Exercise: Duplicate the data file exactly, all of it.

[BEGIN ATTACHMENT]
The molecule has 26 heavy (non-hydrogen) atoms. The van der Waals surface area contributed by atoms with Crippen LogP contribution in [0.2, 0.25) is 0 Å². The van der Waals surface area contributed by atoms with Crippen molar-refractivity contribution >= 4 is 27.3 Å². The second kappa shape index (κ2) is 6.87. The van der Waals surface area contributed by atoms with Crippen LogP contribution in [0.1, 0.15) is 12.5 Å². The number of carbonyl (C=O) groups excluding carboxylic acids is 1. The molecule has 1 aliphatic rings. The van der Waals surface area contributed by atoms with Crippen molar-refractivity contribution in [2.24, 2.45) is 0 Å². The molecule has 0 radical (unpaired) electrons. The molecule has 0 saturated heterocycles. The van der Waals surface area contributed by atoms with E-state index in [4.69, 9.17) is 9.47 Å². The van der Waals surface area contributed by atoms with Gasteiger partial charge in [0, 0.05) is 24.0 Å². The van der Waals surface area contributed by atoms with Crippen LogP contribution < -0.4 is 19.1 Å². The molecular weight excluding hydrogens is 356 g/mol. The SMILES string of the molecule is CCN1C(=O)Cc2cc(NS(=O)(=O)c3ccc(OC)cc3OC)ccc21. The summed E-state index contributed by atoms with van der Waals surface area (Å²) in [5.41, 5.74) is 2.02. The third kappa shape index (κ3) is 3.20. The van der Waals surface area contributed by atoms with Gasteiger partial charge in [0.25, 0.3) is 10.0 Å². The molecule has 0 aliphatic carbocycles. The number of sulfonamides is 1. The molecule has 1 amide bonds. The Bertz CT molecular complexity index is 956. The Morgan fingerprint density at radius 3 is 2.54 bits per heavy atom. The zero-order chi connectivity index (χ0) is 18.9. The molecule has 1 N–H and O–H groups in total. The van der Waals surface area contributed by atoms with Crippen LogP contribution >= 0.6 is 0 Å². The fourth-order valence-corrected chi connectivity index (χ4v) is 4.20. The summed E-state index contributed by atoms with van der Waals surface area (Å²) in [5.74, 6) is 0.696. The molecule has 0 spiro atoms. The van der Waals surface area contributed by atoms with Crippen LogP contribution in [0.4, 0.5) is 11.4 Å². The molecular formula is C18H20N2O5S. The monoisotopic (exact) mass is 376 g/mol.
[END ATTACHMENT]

The molecule has 26 heavy (non-hydrogen) atoms. The van der Waals surface area contributed by atoms with Crippen LogP contribution in [0.2, 0.25) is 0 Å². The van der Waals surface area contributed by atoms with Crippen molar-refractivity contribution >= 4 is 27.3 Å². The second kappa shape index (κ2) is 6.87. The van der Waals surface area contributed by atoms with Crippen LogP contribution in [0.1, 0.15) is 12.5 Å². The number of carbonyl (C=O) groups excluding carboxylic acids is 1. The molecule has 1 aliphatic rings. The van der Waals surface area contributed by atoms with Crippen molar-refractivity contribution in [2.24, 2.45) is 0 Å². The molecule has 0 radical (unpaired) electrons. The molecule has 0 saturated heterocycles. The van der Waals surface area contributed by atoms with E-state index in [4.69, 9.17) is 9.47 Å². The van der Waals surface area contributed by atoms with Gasteiger partial charge in [0, 0.05) is 24.0 Å². The van der Waals surface area contributed by atoms with Crippen LogP contribution < -0.4 is 19.1 Å². The molecular weight excluding hydrogens is 356 g/mol. The SMILES string of the molecule is CCN1C(=O)Cc2cc(NS(=O)(=O)c3ccc(OC)cc3OC)ccc21. The summed E-state index contributed by atoms with van der Waals surface area (Å²) in [5.41, 5.74) is 2.02. The third kappa shape index (κ3) is 3.20. The van der Waals surface area contributed by atoms with Gasteiger partial charge in [0.25, 0.3) is 10.0 Å². The molecule has 0 aliphatic carbocycles. The number of sulfonamides is 1. The molecule has 1 amide bonds. The Bertz CT molecular complexity index is 956. The Morgan fingerprint density at radius 3 is 2.54 bits per heavy atom. The zero-order chi connectivity index (χ0) is 18.9. The molecule has 1 N–H and O–H groups in total. The van der Waals surface area contributed by atoms with Crippen LogP contribution >= 0.6 is 0 Å². The fourth-order valence-corrected chi connectivity index (χ4v) is 4.20. The summed E-state index contributed by atoms with van der Waals surface area (Å²) in [5.74, 6) is 0.696. The molecule has 0 spiro atoms. The van der Waals surface area contributed by atoms with Crippen LogP contribution in [0.4, 0.5) is 11.4 Å². The molecular formula is C18H20N2O5S. The monoisotopic (exact) mass is 376 g/mol.